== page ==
Jimmie R. Hawkins
Westminster John Knox Press, 362 pages
Published February 22, 2022
As a White man who grew up in the South, I felt as if I knew something about the African American struggle: Dred Scott and Brown v. Board of Education, redlining and the March on Washington — those events and more have been part of my awareness for years. This book, however, showed such knowledge to be rudimentary at best. Jimmie Hawkins, director of the Office of Public Witness for the PC(USA), wrote Unbroken and Unbowed because America’s narrative has been mostly told from the White perspective. As he writes, “[I] seek not so much to revise history as to fill in the missing pieces … to have [our] story told from a wider vantage point — beyond victimization and with wider inclusivity and greater acknowledgment beyond slavery and Jim Crow.” And he achieves this goal in an incredibly detailed and sobering way.
Page after page offered new insights: The first persons of African descent arrived here long before 1619 … George Washington’s troops were the most integrated American military unit until the Vietnam conflict. I didn’t know that Presbyterians ordained the first man of color in 1800, that there was a Montgomery-like boycott against segregated stagecoaches, and that, at one time, most racing jockeys were Black.
Hawkins touches on every protest movement and leader from the past that readers would expect; he also goes beyond the usual definition of protest to include other areas such as education, philanthropy, business and the arts. In one fascinating piece, he explains the changing language for how people of African descent have chosen to describe themselves. Terms fell in and out of favor as individuals sought the word to best reflect their innate dignity.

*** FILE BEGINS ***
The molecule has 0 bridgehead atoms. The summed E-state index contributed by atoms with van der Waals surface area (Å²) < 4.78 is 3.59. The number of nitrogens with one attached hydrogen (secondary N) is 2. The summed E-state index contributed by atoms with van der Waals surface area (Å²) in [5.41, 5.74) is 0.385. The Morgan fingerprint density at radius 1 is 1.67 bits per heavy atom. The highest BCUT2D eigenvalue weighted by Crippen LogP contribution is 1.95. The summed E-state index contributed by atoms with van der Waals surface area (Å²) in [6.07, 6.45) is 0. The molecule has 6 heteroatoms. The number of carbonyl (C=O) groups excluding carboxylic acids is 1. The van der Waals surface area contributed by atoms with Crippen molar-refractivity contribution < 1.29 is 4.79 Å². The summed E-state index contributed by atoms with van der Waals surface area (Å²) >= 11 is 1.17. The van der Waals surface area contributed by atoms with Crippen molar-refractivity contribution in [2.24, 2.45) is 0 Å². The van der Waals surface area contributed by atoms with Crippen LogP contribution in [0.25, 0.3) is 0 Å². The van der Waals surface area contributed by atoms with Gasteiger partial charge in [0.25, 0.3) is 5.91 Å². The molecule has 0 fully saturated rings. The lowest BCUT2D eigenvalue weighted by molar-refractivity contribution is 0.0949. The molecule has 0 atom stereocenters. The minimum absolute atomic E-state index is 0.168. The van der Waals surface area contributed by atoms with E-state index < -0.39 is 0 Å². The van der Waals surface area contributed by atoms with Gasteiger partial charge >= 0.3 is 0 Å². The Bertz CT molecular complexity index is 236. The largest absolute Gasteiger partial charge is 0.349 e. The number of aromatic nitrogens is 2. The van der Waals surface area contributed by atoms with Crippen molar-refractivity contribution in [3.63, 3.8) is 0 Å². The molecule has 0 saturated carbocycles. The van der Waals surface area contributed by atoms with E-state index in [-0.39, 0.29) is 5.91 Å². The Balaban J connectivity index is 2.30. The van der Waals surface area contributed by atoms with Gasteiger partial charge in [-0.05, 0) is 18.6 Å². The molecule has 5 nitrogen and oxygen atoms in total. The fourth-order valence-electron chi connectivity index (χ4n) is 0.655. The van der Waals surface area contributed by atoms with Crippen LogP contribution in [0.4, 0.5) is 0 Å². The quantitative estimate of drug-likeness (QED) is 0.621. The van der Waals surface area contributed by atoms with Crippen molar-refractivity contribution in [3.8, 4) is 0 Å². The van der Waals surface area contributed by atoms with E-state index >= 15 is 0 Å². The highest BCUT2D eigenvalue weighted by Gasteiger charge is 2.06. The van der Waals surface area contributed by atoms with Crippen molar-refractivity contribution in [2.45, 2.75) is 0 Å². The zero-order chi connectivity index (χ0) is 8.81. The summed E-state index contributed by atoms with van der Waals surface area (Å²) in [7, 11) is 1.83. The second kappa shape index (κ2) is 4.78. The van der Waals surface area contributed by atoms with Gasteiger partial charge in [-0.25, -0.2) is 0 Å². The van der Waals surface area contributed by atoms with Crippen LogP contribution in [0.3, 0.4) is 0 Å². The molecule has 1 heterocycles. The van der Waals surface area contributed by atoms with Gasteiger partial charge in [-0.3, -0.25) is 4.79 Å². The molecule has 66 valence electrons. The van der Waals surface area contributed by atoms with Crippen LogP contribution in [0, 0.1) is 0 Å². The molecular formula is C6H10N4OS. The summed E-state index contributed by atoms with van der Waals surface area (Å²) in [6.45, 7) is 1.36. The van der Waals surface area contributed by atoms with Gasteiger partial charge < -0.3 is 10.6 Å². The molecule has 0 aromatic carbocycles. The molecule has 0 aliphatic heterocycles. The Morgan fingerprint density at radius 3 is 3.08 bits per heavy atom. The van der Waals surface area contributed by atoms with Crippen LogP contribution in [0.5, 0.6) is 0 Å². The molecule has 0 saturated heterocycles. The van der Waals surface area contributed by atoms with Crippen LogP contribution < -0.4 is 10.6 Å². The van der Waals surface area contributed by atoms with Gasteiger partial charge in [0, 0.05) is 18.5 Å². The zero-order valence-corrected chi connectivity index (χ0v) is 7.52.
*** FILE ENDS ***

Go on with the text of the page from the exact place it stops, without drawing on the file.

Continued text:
While I was impressed by the extensive nature of this work, I found it a bit exhausting at times. Hawkins so thoroughly identifies examples of protest that it felt as if he was compelled to list every act or individual in a particular category. Perhaps it was to encourage further exploration but footnoting other examples would have been sufficient.
This book is for anyone seeking a broad understanding of the historic roots to an on-going American struggle. It would make for fruitful discussion in a small group or Sunday School class but is probably best utilized as a reference for those seeking a comprehensive overview.
Any reader will gain new appreciation for the creative persistence of Black protest and our call as Christians and citizens to respond. “America has always been a nation of contradictions, hypocrisy, and illusion,” Hawkins eloquently concludes. “America has never lived up to its proclamations of liberty and justice for all, but African Americans have found American democratic ideas to be worth fighting for. The focus of protest has never been to change the nation’s creed but to compel the country to live up to its own values and professed beliefs.” A transformation that will require all of us to achieve.
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